Unfortunately the cat is out of the bag on this one...but better late than never. All our contact info has been shared by our friends to every big and medium sized company on the planet by now.

    As others ask, guess Facebook, Instagram, and WhatsApp will be banned now?
  12. zorinlynx macrumors 603


    May 31, 2007
    Florida, USA
    This is why I almost always say "no" when apps ask for access to my contacts. It feels like selling out my friends.
  13. manu chao macrumors 603

    Jul 30, 2003
    And the reverse of sharing only a specific group.
  14. slimtastic Suspended


    May 17, 2018
    Your Mother's Bedroom
    Hold on. I knew developers could easily steal Contacts info and I think they could easily steal all photos in a photo library if access is granted. Is that accurate?
  15. bluecoast macrumors 65816

    Nov 7, 2017
    I feel really naive that I allowed (some) if the apps that I used to access things like this.

    And whilst I’m not exactly blaming Apple, because the App Store was always curated, I generally trusted any apps there to not use my info for anything other than providing the functionality that the apps claimed to.

    I really had no idea that so much data harvesting was going on. Even though it seems obvious now, in retrospect.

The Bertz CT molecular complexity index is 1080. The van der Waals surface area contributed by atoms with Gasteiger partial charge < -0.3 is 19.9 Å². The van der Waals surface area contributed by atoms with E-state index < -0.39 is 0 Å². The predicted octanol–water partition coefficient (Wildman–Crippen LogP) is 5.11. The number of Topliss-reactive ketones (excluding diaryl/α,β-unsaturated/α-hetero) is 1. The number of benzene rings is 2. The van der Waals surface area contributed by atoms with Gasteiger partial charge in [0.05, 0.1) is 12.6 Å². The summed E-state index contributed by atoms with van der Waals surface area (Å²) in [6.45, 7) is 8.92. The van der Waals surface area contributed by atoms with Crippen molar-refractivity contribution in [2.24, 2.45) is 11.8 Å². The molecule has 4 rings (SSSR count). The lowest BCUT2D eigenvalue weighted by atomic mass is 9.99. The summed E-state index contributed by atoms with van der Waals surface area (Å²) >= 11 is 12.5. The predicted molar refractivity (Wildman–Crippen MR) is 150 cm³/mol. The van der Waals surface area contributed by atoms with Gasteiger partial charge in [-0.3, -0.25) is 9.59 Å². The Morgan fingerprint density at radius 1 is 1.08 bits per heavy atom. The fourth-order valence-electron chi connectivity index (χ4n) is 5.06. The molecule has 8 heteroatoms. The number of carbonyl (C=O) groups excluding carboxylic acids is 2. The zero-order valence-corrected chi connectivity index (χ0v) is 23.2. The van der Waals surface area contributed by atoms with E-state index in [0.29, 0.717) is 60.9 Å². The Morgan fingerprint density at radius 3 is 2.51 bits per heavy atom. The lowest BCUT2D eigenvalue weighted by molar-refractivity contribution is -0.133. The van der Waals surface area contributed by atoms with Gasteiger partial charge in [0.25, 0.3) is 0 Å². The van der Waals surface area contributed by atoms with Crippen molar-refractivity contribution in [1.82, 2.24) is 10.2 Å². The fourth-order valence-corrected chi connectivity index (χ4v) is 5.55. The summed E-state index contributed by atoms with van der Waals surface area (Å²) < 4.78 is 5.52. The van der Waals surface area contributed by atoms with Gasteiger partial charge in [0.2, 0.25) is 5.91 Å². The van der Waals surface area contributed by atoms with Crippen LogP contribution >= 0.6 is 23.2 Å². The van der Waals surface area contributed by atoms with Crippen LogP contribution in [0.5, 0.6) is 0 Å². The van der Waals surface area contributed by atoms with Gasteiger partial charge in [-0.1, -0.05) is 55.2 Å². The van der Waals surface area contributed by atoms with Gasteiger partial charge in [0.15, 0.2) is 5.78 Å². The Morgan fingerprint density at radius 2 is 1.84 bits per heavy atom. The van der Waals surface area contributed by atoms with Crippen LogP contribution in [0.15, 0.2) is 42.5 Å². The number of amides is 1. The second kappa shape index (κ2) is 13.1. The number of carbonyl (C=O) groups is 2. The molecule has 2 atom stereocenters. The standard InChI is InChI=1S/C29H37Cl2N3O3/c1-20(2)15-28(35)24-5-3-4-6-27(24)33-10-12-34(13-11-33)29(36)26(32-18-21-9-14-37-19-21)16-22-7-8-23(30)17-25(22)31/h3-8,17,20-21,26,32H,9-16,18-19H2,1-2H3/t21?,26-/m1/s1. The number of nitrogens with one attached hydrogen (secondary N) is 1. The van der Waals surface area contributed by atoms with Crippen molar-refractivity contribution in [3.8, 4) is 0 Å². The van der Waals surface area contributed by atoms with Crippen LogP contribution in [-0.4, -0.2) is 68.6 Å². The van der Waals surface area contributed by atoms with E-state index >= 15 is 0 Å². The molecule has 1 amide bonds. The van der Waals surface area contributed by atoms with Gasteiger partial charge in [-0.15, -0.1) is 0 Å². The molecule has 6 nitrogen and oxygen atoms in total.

I guess we have the European GDPR rules and the bigger focus on privacy in the USA to thank for this.

    Oh well. ‘Won’t get fooled again’ as the Who once sang.

    P.S. the upshot of all of this is that I don’t trust any third party email apps now, or contact apps or even photo editors.

    Maybe I’m being paranoid but I just feel that I’ve no control over what happens to my data once I open that door, no way of knowing what’s really going on and if my data or metadata isn’t being silently uploaded somewhere.
  16. manu chao macrumors 603

    Jul 30, 2003
    Agreed, I just checked and I have only given six apps this permission:
    • One of them being Apple's own Airport Utility
    • Two being calendar apps (I guess one usage is when auto-completeing an entry based on names in ones address book)